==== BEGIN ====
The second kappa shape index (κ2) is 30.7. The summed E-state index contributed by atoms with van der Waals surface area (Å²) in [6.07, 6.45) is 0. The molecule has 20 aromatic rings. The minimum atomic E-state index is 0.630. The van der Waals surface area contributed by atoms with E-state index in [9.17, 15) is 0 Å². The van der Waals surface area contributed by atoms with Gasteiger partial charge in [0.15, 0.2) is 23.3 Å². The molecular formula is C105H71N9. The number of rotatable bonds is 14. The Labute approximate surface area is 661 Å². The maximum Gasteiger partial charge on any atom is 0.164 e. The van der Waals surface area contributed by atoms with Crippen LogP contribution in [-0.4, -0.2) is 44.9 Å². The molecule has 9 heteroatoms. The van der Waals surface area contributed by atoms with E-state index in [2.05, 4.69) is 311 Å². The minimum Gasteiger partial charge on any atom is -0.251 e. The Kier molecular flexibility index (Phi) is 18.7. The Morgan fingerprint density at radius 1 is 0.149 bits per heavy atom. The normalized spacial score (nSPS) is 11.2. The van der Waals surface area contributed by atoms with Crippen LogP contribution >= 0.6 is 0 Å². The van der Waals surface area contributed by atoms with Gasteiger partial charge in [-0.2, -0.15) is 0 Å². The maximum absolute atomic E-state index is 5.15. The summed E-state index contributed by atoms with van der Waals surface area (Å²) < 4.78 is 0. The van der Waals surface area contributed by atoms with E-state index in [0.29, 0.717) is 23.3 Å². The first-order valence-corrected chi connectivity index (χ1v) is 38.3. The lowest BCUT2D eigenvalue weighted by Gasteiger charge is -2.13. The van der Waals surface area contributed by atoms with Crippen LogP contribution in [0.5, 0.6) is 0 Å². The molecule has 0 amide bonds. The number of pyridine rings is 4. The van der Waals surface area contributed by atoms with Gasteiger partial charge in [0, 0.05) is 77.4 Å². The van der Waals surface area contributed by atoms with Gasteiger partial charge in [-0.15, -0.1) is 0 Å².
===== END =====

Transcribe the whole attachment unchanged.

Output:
The second kappa shape index (κ2) is 30.7. The summed E-state index contributed by atoms with van der Waals surface area (Å²) in [6.07, 6.45) is 0. The molecule has 20 aromatic rings. The minimum atomic E-state index is 0.630. The van der Waals surface area contributed by atoms with E-state index in [9.17, 15) is 0 Å². The van der Waals surface area contributed by atoms with Gasteiger partial charge in [0.15, 0.2) is 23.3 Å². The molecular formula is C105H71N9. The number of rotatable bonds is 14. The Labute approximate surface area is 661 Å². The maximum Gasteiger partial charge on any atom is 0.164 e. The van der Waals surface area contributed by atoms with Crippen LogP contribution in [-0.4, -0.2) is 44.9 Å². The molecule has 9 heteroatoms. The van der Waals surface area contributed by atoms with E-state index in [2.05, 4.69) is 311 Å². The minimum Gasteiger partial charge on any atom is -0.251 e. The Kier molecular flexibility index (Phi) is 18.7. The Morgan fingerprint density at radius 1 is 0.149 bits per heavy atom. The normalized spacial score (nSPS) is 11.2. The van der Waals surface area contributed by atoms with Crippen LogP contribution >= 0.6 is 0 Å². The van der Waals surface area contributed by atoms with Gasteiger partial charge in [-0.2, -0.15) is 0 Å². The maximum absolute atomic E-state index is 5.15. The summed E-state index contributed by atoms with van der Waals surface area (Å²) < 4.78 is 0. The van der Waals surface area contributed by atoms with E-state index in [0.29, 0.717) is 23.3 Å². The first-order valence-corrected chi connectivity index (χ1v) is 38.3. The lowest BCUT2D eigenvalue weighted by Gasteiger charge is -2.13. The van der Waals surface area contributed by atoms with Crippen LogP contribution in [0.5, 0.6) is 0 Å². The molecule has 0 amide bonds. The number of pyridine rings is 4. The van der Waals surface area contributed by atoms with Gasteiger partial charge in [0, 0.05) is 77.4 Å². The van der Waals surface area contributed by atoms with Gasteiger partial charge in [-0.15, -0.1) is 0 Å².